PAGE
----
Hoof Care Winter Facts
by Debora Johnson
Facts and Suggestions:
- If possible pull your horse's shoes and let them go barefoot.
- If shoes must be worn in the winter months: use snow pads (stops snow balls in the shoes). Metal shoes are like a magnet to snow and your horse will be walking on stilts. Snow balls can cause the horse to slip and fall, sole bruises, and strain on the tendons, ligaments, joints, and soft tissues.
- Use shoes that have borium or have your farrier add borium studs into the shoes. The borium provides your horse better traction on the ice and snow if shoes must be worn.
- Mud and moisture can cause bad cases of thrush. Pick out your horse's feet several times a day.
- Use thrush buster or some other product to reduce the growing of thrush. I have used both Thrush Buster and White Lightning.
- Stable your horse in dry bedding if possible for several hours a day or provide a sheltered area where they can get in a dry place. This will provide a moisture free environment which minimizes thrush.
- Hoof growth slows down dramatically in the winter months. Instead of seeing the farrier every 6 weeks my horses can go 2 1/2 months during the winter. Just remember that all horses are different. You will have to decide what works for your horse.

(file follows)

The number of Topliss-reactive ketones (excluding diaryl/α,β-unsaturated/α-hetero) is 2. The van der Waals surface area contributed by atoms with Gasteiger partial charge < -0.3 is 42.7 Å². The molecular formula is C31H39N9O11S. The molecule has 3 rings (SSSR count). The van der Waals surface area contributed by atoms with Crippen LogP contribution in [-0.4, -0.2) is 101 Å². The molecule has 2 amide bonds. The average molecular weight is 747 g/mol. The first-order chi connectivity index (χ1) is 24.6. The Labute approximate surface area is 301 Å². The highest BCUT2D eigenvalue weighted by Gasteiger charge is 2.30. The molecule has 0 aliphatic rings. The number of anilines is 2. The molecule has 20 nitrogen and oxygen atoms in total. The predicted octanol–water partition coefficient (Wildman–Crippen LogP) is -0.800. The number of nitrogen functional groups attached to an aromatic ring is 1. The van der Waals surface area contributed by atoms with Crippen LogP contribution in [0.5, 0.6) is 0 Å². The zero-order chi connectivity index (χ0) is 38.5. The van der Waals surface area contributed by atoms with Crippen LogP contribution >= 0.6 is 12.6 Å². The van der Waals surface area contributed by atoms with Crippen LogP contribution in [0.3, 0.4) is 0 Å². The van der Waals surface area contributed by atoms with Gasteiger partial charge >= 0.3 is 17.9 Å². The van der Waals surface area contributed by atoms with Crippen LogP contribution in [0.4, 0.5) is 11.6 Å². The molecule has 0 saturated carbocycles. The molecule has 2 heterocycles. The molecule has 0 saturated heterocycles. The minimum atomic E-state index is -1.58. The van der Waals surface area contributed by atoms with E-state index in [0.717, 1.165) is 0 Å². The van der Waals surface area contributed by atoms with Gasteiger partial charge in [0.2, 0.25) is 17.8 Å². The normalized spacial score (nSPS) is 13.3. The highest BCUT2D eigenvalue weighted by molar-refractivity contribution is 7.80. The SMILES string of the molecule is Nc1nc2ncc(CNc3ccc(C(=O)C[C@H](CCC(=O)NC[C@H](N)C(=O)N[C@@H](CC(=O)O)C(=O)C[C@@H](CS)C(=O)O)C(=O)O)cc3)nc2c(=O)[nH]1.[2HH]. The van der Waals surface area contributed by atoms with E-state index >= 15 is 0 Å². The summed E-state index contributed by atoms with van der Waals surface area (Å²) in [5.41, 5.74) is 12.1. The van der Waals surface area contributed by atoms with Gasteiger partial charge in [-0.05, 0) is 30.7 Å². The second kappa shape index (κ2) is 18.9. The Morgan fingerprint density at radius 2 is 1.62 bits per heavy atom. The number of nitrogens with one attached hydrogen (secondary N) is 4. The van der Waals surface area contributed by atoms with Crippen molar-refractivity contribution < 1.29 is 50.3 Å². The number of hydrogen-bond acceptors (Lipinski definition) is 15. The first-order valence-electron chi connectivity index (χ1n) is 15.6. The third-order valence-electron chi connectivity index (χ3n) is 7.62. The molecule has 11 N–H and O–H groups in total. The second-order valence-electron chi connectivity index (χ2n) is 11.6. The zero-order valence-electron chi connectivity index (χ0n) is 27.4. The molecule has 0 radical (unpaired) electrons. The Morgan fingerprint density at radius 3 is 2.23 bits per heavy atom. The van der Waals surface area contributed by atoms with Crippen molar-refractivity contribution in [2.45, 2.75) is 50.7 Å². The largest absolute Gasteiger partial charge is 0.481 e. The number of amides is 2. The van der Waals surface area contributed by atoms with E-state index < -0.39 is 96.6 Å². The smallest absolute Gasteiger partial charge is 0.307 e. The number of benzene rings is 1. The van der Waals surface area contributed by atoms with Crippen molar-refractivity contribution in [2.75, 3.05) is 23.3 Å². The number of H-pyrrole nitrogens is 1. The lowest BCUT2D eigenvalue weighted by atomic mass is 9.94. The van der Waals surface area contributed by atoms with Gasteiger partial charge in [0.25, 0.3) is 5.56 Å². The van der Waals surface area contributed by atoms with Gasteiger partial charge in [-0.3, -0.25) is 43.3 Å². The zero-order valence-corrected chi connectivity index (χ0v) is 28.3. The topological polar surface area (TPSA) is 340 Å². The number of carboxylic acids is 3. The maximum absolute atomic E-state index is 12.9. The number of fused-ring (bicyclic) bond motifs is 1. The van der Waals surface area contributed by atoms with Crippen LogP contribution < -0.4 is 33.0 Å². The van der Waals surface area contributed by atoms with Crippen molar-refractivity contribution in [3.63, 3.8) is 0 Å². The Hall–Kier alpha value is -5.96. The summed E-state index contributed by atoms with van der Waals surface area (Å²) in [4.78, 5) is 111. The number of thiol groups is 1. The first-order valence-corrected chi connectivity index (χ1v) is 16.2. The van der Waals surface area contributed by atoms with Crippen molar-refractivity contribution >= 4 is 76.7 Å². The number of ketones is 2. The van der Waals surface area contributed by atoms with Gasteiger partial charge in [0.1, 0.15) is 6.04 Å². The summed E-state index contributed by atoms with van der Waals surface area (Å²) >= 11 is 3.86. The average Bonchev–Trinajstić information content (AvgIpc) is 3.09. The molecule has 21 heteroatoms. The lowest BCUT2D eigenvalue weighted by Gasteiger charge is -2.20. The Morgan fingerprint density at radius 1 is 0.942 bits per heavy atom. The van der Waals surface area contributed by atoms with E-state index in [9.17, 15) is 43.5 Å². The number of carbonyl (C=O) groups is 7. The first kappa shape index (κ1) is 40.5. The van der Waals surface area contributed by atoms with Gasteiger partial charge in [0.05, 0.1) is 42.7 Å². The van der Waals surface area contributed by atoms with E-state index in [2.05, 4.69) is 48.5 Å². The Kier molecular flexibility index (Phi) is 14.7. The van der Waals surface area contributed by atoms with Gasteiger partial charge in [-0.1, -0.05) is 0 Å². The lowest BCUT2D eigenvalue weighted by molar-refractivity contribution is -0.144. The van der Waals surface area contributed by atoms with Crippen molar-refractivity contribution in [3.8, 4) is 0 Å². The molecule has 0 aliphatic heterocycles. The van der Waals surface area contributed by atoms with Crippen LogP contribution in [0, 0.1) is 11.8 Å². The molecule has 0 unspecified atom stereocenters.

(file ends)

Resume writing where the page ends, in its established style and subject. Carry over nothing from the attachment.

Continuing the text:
My farrier of more than 20 years, Don Roof, has taught me this over the years. We have never had hoof problems in any of my horses. Our horses are out in the winter and only are stabled in really bad weather: high winds, ice, deep snow, sleet, or heavy rain. Otherwise they are in the paddock area or at pasture with access to the sheltered barn. They are checked in their stalls in the morning and in the evening. They are given supplements in their stalls and small amounts of grain in the morning. This ensures that each horse gets their own supplements, meds and grain without being bothered or bullied.
For More Information:
Trail Horse Hoof Care